So MRI will initially allocate the application RUBY_HEAP_MIN_SLOTS or 10,000 slots. Let’s assume for ease of math that this corresponds to 1MB of memory. Now Rails and our application code can’t fit into anything less than 50MB so Ruby will need to allocate additional heaps for the necessary objects. It does this by using RUBY_HEAP_SLOTS_INCREMENT and RUBY_HEAP_SLOTS_GROWTH_FACTOR each time. So we allocate 1.8MB, 3.24, 5.83, 10.5, 18.9, 34, 61, 110, 198, … where the size of the newest heap is expanded by 1.8x each time. As you can see, just to get us to our 50MB minimum, we’re now allocating 34MB for the latest heap. Once the app starts actually processing data, we’ll allocate 61 and then 110 MB!

This is the core of the problem: loading Rails expands the Ruby process so much that additional memory allocation grows much larger than we actually need, due to the exponential growth factor. And since MRI never gives back unused memory, our daemon can easily be taking 300-400MB when it’s only using 100-200.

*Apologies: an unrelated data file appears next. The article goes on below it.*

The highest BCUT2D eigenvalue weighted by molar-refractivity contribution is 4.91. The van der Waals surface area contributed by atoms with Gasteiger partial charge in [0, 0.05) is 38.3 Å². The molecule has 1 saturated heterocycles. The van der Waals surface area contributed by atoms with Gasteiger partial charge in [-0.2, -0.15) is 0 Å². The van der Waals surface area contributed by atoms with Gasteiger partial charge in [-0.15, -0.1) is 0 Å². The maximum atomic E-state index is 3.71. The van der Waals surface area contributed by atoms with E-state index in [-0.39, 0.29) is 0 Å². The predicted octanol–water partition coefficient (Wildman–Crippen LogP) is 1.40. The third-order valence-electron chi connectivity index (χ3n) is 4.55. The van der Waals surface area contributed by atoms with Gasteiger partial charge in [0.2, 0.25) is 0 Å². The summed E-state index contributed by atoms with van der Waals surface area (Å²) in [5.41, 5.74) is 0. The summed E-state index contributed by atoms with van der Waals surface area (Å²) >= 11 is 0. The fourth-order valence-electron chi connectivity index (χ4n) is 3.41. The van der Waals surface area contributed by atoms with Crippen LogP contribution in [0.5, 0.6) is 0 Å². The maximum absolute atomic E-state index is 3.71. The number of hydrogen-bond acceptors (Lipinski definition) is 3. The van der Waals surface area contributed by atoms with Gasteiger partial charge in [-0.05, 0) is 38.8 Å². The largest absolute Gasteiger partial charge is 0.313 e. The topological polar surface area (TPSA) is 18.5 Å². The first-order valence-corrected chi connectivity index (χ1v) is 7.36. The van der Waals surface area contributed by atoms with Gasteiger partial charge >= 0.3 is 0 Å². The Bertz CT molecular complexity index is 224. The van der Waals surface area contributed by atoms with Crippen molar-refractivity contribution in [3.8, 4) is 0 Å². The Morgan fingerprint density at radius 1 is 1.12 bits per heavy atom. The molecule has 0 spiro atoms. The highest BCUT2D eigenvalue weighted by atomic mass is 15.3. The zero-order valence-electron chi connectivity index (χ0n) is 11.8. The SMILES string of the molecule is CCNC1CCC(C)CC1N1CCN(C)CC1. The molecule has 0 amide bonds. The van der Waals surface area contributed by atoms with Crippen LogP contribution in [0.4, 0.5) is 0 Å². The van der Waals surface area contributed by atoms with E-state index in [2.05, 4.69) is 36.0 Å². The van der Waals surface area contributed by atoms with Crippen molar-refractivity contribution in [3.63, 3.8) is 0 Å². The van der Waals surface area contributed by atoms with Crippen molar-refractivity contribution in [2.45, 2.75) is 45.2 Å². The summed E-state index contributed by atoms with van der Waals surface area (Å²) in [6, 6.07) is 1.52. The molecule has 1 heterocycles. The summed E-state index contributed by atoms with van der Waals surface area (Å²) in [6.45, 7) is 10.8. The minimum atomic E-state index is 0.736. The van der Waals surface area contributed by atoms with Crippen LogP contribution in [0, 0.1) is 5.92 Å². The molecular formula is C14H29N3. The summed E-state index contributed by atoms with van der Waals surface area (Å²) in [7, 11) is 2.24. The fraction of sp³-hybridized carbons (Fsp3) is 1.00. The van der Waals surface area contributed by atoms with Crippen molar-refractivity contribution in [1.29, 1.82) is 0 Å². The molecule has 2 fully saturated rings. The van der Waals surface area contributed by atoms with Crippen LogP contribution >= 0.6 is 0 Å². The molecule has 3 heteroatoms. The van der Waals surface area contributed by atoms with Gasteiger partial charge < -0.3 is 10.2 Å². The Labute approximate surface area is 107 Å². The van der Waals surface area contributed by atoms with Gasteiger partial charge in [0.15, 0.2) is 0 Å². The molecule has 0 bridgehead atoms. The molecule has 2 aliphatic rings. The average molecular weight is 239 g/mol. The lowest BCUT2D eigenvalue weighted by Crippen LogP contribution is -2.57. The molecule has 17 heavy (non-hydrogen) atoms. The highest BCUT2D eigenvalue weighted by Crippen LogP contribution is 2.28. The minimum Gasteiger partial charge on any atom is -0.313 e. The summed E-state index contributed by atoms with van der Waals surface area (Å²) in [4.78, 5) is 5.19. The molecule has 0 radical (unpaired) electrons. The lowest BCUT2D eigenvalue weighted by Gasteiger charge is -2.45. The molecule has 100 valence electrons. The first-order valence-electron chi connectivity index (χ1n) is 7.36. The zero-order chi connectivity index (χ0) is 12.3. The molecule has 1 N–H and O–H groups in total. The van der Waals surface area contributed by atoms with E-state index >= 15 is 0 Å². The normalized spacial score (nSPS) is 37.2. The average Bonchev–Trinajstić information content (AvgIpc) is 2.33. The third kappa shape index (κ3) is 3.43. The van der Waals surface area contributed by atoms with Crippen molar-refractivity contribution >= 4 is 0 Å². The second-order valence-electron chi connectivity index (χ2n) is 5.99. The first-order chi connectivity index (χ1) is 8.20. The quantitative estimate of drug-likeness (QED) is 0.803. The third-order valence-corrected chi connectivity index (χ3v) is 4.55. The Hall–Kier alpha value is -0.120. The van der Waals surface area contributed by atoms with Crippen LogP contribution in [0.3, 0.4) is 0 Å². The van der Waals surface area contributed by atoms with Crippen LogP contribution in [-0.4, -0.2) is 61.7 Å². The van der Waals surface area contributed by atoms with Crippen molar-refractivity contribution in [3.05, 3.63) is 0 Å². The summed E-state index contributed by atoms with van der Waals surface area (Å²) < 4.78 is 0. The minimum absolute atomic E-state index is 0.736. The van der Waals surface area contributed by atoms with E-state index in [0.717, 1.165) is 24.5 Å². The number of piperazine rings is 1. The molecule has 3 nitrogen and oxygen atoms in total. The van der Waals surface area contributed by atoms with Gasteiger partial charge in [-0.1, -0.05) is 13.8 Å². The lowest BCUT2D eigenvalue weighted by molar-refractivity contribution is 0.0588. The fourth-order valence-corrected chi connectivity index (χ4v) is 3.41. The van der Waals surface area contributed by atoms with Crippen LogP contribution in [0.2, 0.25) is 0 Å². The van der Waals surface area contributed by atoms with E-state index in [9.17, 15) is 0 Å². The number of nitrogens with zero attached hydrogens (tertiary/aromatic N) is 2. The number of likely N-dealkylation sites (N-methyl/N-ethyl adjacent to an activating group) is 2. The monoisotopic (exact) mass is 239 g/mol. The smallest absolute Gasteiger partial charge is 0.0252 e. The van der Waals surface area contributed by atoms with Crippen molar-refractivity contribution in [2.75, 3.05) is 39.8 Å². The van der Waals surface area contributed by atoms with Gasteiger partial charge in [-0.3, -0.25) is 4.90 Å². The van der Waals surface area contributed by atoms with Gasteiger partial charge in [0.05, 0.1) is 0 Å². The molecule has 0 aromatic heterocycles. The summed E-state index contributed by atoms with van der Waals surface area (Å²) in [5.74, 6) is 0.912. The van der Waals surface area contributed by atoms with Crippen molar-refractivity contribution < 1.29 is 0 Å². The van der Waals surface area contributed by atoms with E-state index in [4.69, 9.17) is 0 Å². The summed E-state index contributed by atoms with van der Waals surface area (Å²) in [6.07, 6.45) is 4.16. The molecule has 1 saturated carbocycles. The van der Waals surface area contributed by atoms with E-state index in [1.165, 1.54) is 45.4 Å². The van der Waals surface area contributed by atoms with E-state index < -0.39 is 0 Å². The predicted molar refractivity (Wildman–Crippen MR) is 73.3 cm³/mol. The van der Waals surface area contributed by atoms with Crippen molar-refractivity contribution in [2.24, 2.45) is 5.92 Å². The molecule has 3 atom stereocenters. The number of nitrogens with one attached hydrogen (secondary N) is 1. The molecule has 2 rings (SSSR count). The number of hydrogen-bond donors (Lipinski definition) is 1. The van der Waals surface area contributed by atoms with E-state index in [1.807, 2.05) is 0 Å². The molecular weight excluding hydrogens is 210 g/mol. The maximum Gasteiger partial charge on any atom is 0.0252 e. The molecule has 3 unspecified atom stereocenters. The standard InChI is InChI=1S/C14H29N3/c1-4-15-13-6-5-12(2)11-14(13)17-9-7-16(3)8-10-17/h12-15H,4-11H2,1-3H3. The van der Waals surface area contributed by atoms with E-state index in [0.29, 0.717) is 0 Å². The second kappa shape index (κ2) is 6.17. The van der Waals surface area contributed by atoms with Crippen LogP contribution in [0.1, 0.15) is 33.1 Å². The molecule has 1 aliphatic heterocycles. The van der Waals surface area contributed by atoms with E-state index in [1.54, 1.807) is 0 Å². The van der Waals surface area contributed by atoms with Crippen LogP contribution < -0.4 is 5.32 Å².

It’s important to note that this is essentially by design. Ruby’s history is mostly as a command line tool for text processing and therefore it values quick startup and a small memory footprint. It was not designed for long-running daemon/server processes. Java makes a similar tradeoff in its client and server VMs.

Our solution was to move to Ruby Enterprise Edition. It allows those constants to be modified via environment variables, so that you can greatly increase MIN_SLOTS and greatly reduce GROWTH_FACTOR. Our settings:

export RUBY_HEAP_MIN_SLOTS=800000
export RUBY_HEAP_SLOTS_INCREMENT=100000
export RUBY_HEAP_SLOTS_GROWTH_FACTOR=1

That gives our daemon ~80MB to start and each heap is a fixed 10MB. Our daemon stabilizes at ~120MB and the memory usage doesn’t change, even after hours of processing. My takeaway: if you own a Ruby daemon, you need to tune the heap to ensure it does not take too much memory!

7 thoughts on “Memory-hungry Ruby daemons”